How fitting that in these cost-conscious times, some experts are questioning whether pricey new diabetes drugs like Actos and Byetta actually provide more bang for the buck than older, cheaper ones. Their research dovetails nicely with new diabetes treatment guidelines that support trying less expensive drugs to lower blood sugar levels first and only moving on to more expensive drugs if the cheaper ones don't do the trick.
Researchers at Stanford University and the University of Chicago reported that spending on diabetes drugs nearly doubled between 2001 and 2007, to $12.5 billion. They concluded that the use of newer diabetes drugs was largely responsible for the rise in the mean cost per prescription from $56 in 2001 to $76 in 2007. More patients also received prescriptions for more than one medication. In 1994, 82 percent of patients took just one drug; by 2007, that number had dropped to just 47 percent.
Some of the newer, costlier drugs have been touted because they're more convenient, have fewer side effects, or provide better control over blood sugar levels. But they're also up to 11 times as expensive as the typical $29 per 30-day prescription for metformin, a generic version of Glucophage, which was approved in 1995. The benefits may not outweigh the costs in some cases, these researchers argue, particularly since it's not clear that the new drugs improve heart or kidney function in the long term.
The Stanford study, which was published Monday in the Archives of Internal Medicine, comes on the heels of new diabetes treatment guidelines issued last week by the American Diabetes Association and the European Association for the Study of Diabetes. The guidelines suggest a stepped approach to treatment, starting with metformin and lifestyle changes immediately after diagnosis. (Here's a checklist of what to do after being diagnosed.) If after three months blood sugar levels are still too high, then insulin or a sulfonylurea drug, both older generic drugs, should be the preferred next step. If blood sugar is still too high after an additional three months, then the ADA says, OK, now try Actos, a brand-name drug with a $160 price tag per 30-day prescription, or some of the other new drugs. The guidelines no longer recommend the use of Avandia, a drug in the same class as Actos, following reports that link it to higher heart attack risk.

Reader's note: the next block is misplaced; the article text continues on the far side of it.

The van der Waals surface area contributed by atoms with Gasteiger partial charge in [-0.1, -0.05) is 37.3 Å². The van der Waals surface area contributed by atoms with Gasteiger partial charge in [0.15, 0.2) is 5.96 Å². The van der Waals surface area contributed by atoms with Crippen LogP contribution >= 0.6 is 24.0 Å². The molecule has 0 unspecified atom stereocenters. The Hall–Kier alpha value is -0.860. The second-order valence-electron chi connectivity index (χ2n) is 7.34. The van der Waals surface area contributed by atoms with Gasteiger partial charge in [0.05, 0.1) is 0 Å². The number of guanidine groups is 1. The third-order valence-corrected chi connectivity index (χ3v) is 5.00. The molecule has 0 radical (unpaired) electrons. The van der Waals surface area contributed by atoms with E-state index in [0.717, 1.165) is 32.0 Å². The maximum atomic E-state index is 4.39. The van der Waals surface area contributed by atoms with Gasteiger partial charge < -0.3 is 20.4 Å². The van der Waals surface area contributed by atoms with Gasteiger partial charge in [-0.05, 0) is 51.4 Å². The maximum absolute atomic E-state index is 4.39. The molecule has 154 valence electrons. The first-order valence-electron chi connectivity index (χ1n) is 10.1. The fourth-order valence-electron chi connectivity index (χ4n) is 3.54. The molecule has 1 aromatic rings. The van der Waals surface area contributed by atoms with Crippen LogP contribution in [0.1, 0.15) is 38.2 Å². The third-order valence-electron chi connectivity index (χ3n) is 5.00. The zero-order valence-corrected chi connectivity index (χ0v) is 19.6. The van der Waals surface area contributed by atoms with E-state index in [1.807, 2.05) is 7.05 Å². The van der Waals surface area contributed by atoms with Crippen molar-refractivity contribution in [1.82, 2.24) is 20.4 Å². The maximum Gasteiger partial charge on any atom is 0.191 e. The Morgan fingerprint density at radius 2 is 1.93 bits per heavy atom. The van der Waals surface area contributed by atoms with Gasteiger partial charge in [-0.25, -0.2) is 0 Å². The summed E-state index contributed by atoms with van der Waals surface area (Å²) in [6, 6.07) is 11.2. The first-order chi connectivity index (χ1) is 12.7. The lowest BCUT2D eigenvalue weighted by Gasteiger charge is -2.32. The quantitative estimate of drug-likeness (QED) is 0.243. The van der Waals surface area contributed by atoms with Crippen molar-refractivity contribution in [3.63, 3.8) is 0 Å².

"In our considered opinion, these newer drugs don't have any particular advantage," says David Nathan, the director of the Diabetes Center at Massachusetts General Hospital who chaired the panel that developed the recommendations.
Nathan discussed Byetta as an example. Approved by the FDA in 2005, Byetta has received plenty of attention because it not only improves glycemic control but also helps patients lose weight. At $202 per month, though, it's nearly 10 times as expensive as metformin. According to Nathan, typical weight loss with Byetta is just 4 to 6 pounds, and 40 percent of people complain of nausea when taking it. It requires twice-daily injections, he says, and doesn't lower blood glucose levels as much as some other drugs.
I've written in the past about doctors' cluelessness when it comes to the cost of the treatments they prescribe. That's got to change, says Nathan. "Many physicians don't like to think about costs," he explains. "But we all have a responsibility to think about the bottom line."